In vitro efficiency of 16 different Ca(OH)2 based CO2 absorbent brands

Yan Jiang, Mohammed K. Bashraheel, Hongliang Liu, Jan Poelaert, Marc Van de Velde, Geert Vandenbroucke, Rik Carette, Andre M. De Wolf, Jan F.A. Hendrickx*

*Corresponding author for this work

Research output: Contribution to journalArticle

1 Scopus citations

Abstract

Data directly comparing CO2 absorbents tested in identical and clinically relevant conditions are scarce or non-existent. We therefore tested and compared the efficiency of 16 different brands of Ca(OH)2 based CO2 absorbents used as loose fill or a cartridge in a refillable canister under identical low flow conditions. CO2 absorbents efficiency was tested by flowing 160 mL/min CO2 into the tip of a 2 L balloon that was ventilated with an ADU anesthesia machine (GE, Madison, WI, USA) with a tidal volume of 500 mL and a respiratory rate of 10/min while running an O2/air FGF of 300 mL/min. After the 1020 mL refillable container was filled with a known volume of CO2 absorbent (derived from weighing the initial canister content and the product’s density), the time for the inspired CO2 concentration (FICO2) to rise to 0.5% was measured. This test was repeated 4 times for each product. Because the two SpiraLith Ca® products (one with and one without indicator) are delivered as a cartridge, they had to be tested using their proprietary canister. The time (min) for FICO2 to reach 0.5% was normalized to 100 mL of product, and defined as the efficiency, which was compared amongst the different brands using ANOVA. Efficiency ranged from 50 to 100 min per 100 mL of product, and increased with increasing NaOH content (a catalyst), the exception being SpiraLith Ca® cartridge with color indicator (performing as well as the most efficient granular products) and the SpiraLith Ca® cartridge without color indicator (outperforming all others). Results indicated a spherical or bullet shape is less efficient in absorbing CO2 than broken fragments or cylinders, which in turn is less efficient than a hemispherical (disc) shape, which is in turn less efficient than a solid cartridge with a molded channel geometry. The efficiency of Ca(OH)2 based CO2 absorbent differs up to 100% on a volume basis. Macroscopic arrangement (cylindrical wrap with preformed channels versus granules), chemical composition (NaOH content), and granular shape all affect efficiency per volume of product. The data can be used to compare costs of the different products.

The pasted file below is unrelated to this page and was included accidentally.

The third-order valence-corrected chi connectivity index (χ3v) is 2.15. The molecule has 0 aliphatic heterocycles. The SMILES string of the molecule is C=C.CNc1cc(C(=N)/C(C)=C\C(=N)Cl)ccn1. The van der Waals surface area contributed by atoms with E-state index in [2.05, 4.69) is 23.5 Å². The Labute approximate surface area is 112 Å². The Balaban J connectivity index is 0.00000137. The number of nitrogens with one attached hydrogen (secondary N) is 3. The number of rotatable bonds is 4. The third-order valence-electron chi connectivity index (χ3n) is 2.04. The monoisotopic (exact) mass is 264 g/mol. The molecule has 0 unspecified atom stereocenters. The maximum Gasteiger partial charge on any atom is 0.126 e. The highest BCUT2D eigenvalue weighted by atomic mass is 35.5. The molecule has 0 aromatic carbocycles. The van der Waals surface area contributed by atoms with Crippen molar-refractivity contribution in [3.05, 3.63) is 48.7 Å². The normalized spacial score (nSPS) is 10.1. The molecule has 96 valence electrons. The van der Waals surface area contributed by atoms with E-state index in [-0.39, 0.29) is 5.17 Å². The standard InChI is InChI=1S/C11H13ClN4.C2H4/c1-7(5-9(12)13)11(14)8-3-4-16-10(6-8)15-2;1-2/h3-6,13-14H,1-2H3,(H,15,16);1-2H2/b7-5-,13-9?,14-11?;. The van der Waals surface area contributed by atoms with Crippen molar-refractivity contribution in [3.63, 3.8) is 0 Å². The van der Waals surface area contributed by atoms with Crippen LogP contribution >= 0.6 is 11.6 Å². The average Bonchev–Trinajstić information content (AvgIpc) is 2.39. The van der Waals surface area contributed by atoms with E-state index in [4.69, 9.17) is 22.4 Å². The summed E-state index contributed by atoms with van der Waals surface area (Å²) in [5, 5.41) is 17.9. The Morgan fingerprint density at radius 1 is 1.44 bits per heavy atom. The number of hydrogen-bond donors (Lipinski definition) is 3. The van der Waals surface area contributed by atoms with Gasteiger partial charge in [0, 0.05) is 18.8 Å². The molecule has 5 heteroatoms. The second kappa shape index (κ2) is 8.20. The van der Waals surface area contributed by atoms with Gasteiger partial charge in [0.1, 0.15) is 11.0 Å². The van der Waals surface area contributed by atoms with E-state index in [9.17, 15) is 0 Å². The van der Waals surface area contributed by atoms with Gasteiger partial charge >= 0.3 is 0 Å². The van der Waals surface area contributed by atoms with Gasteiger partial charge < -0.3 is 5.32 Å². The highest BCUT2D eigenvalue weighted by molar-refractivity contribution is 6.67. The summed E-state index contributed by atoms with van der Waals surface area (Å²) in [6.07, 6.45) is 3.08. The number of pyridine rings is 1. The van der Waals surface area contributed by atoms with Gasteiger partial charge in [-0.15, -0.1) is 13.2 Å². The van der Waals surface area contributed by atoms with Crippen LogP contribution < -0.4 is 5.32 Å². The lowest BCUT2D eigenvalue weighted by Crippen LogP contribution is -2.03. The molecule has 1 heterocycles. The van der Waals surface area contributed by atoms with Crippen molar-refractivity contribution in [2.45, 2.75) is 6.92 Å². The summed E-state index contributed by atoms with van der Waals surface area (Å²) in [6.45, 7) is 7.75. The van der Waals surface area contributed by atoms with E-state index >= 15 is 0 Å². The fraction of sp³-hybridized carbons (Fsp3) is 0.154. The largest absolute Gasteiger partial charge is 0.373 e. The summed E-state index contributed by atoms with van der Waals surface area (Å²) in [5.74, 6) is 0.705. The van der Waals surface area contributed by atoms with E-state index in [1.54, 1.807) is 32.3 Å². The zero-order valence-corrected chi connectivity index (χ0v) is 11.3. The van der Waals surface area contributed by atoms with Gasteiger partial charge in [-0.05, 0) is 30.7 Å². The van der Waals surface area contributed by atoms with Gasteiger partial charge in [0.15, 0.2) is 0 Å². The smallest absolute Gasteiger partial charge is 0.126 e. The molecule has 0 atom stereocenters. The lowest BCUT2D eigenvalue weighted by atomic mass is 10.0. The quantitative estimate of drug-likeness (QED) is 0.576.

Original languageEnglish (US)
Pages (from-to)1081-1087
Number of pages7
JournalJournal of Clinical Monitoring and Computing
Volume33
Issue number6
DOIs
StatePublished - Dec 1 2019

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Keywords

  • Anesthesia
  • Anesthesia machine
  • CO absorbers
  • Efficiency
  • Equipment
  • Low flow
  • Rebreathing

ASJC Scopus subject areas

  • Health Informatics
  • Critical Care and Intensive Care Medicine
  • Anesthesiology and Pain Medicine

Cite this

Jiang, Y., Bashraheel, M. K., Liu, H., Poelaert, J., Van de Velde, M., Vandenbroucke, G., Carette, R., De Wolf, A. M., & Hendrickx, J. F. A. (2019). In vitro efficiency of 16 different Ca(OH)2 based CO2 absorbent brands. Journal of Clinical Monitoring and Computing, 33(6), 1081-1087. https://doi.org/10.1007/s10877-018-00248-x